Every year, in the countdown to the Lakes International Comic Art Festival in October, we bring you a series of interviews with guests at the event. This “Festival Focus” for 2019 is with writer Rob Williams, whose works include "Judge Dredd" for 2000AD, with a collection of The Small House on sale next week; Action Comics, Martian Manhunter and Suicide Squad for DC Comics, Amazing Spider-Man, Daken and Ghost Rider and for Marvel, Kingsman: The Red Diamond for Millarworld, Doctor Who for Titan Comics and Indiana Jones and Star Wars for Dark Horse.
His creator-owned titles include Unfollow and The Royals: Masters Of War for Vertigo, Ordinary for Titan Comics and Cla$$War for Com.X.
He has recently written the pilot script for the forthcoming TV show Judge Dredd: Mega-City One and is writing the new series of Roy Of The Rovers graphic novels for Rebellion.
What are you working on, comics-wise, right now, and when will it be published?
Rob Williams: We're currently putting together Old Haunts, a creator-owned series from AWA Studios that'll be out in 2020. It's a very noir supernatural crime thriller. Three LA gangsters are retiring from the city they've run for decades, but the ghosts of their past start catching up with them. Think Michael Mann meets The Shining. It's be me, Ollie Masters, Laurence Campbell and Lee Loughridge, both of whom are guests at the Lakes Festival.
Which comic project you've worked on are you most proud of and where can people see it or buy it?
Rob: That's tough to answer. I'd probably choose ORDINARY by myself and D'israeli if I had to pick just one of my books. Again, that's creator-owned. What if everyone in the world got superpowers via a plague apart from one guy. The unluckiest man on the planet has to find something extraordinary within himself and become the father to his child that he never was.
How do you plan your day as a creator? (Do you plan your day?)
Rob: No plan, as such. Get the kids out the door to school in the morning. Work until lunch. Watch Daily Politics and have a sandwich. Maybe go for a run. Work again in afternoon. There's an awful lot of procrastination within that framework.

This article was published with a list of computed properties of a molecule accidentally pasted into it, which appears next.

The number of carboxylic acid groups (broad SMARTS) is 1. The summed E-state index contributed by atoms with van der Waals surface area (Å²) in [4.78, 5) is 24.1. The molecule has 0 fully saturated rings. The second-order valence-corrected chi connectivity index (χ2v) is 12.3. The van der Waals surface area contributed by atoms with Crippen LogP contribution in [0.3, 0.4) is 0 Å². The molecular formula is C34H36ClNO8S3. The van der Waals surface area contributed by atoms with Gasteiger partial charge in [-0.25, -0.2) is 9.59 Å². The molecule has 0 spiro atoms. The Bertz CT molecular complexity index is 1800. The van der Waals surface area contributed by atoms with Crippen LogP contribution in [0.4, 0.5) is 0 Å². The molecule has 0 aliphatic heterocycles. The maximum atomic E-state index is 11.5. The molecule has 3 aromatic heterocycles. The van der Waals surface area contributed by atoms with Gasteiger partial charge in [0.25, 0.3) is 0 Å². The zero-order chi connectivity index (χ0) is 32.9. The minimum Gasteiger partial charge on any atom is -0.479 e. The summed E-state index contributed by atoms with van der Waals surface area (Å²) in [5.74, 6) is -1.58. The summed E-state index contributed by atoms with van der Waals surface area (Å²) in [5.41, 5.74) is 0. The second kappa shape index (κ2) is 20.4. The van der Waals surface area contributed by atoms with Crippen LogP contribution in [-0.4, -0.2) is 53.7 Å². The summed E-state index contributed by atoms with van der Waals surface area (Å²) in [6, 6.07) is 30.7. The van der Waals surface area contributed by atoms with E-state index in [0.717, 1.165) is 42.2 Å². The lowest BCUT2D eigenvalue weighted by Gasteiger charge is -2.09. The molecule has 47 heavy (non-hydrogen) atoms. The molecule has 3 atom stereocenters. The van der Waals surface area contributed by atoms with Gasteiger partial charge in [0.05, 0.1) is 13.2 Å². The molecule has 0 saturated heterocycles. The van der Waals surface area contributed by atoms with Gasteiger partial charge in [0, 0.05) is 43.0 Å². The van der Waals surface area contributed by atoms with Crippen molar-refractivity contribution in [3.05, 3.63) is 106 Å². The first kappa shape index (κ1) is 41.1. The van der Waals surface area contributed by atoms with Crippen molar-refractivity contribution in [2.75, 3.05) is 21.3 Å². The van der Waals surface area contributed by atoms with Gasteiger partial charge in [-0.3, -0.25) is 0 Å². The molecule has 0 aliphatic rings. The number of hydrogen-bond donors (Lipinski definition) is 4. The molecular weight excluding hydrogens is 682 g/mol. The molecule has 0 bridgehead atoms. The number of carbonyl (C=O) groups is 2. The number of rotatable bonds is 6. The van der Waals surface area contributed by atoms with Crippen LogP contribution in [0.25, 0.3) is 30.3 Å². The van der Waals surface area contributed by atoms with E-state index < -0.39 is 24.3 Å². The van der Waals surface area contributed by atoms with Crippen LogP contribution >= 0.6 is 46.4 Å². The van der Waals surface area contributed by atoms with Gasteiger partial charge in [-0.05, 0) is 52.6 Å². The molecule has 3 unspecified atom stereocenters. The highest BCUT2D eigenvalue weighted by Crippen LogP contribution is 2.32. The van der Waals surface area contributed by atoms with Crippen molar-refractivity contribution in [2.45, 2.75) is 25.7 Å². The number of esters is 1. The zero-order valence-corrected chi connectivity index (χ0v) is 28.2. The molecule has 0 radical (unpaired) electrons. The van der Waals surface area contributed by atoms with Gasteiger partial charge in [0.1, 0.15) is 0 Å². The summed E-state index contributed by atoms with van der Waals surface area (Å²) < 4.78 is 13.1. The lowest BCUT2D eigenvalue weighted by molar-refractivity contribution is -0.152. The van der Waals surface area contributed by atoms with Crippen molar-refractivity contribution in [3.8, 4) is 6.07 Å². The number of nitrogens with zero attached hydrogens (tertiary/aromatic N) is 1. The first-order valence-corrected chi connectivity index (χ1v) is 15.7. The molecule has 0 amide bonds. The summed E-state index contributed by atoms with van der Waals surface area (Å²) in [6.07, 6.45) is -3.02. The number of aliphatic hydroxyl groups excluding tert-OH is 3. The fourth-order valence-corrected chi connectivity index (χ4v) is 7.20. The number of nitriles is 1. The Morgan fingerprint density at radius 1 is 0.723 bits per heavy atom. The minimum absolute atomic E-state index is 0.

What's the best thing about being a comics creator?
Rob: Getting to be creative for a living. That's a dream come true.
And the worst?
Rob: Probably the fact that rejection is a constant facet of the job. You're always going to get pitches turned down, notes you don't agree with etc, sometimes bad reviews. You have to be somewhat thick-skinned.
What most distracts you from getting your work done?
Rob: Twitter. Evil, evil twitter. I wrote a comic about how evil Twitter is - UNFOLLOW. That's how evil it is.
Do you think it's easier or harder for young comic creators to get published today?
Rob: Probably easier, due to the internet giving access to so many publishers and editors. There's a thousand scripts to read online, tutorials on Youtube. I hate to sound like an old fogey, but when I was growing up there was maybe one comic script example in a 2000AD annual. Editors were a letter across the Atlantic away. Now you can publish your work on the net and you don't need print costs or anything like that.
Have you ever been to the Lake District before and if so what did you think of it? If you haven't, what are you expecting?
Rob: I love the area. Have been on holidays here several times the last few years. It's one of my favourite places on Earth. I'm hoping to take an extra day for a bit of walking after the con this time too.
Which one comic creator would you most like to meet, and why?
Rob: I think I've been fortunate enough to meet most of my favourite comic creators over the years. I've not met Alan Moore. So, probably Alan.
How do Festivals and other comics events help creators most, do you think?
Rob: You build your circle of friends and contacts every single con you go to. The first Bristol con I went to in... 1999, maybe? I knew not one soul. Your comics family builds every time you attend a con. And sometimes the brief chat you have with someone will turn into hugely important collaborations for you both a decade later. You can't underestimate how important conventions are, for the networking and just for life-affirming good times.
What one piece of advice do you offer people looking to work in the comics industry?
Rob: Learn your craft before you try and get your break. People fixate early on about getting their big break. You're better off spending time learning the craft of your comics, and getting that to a professional standard. Then people will want to hire you, rather than you wanting them to hire you.
What's your favourite comic right now and where can people get it?
Rob: I'm enjoying Jonathan Hickman's X-Men books right now.
Rob, thank you very much for your time. Looking forward to seeing you again in Kendal!
ROB WILLIAMS ONLINE
All images © respective creators/ publishers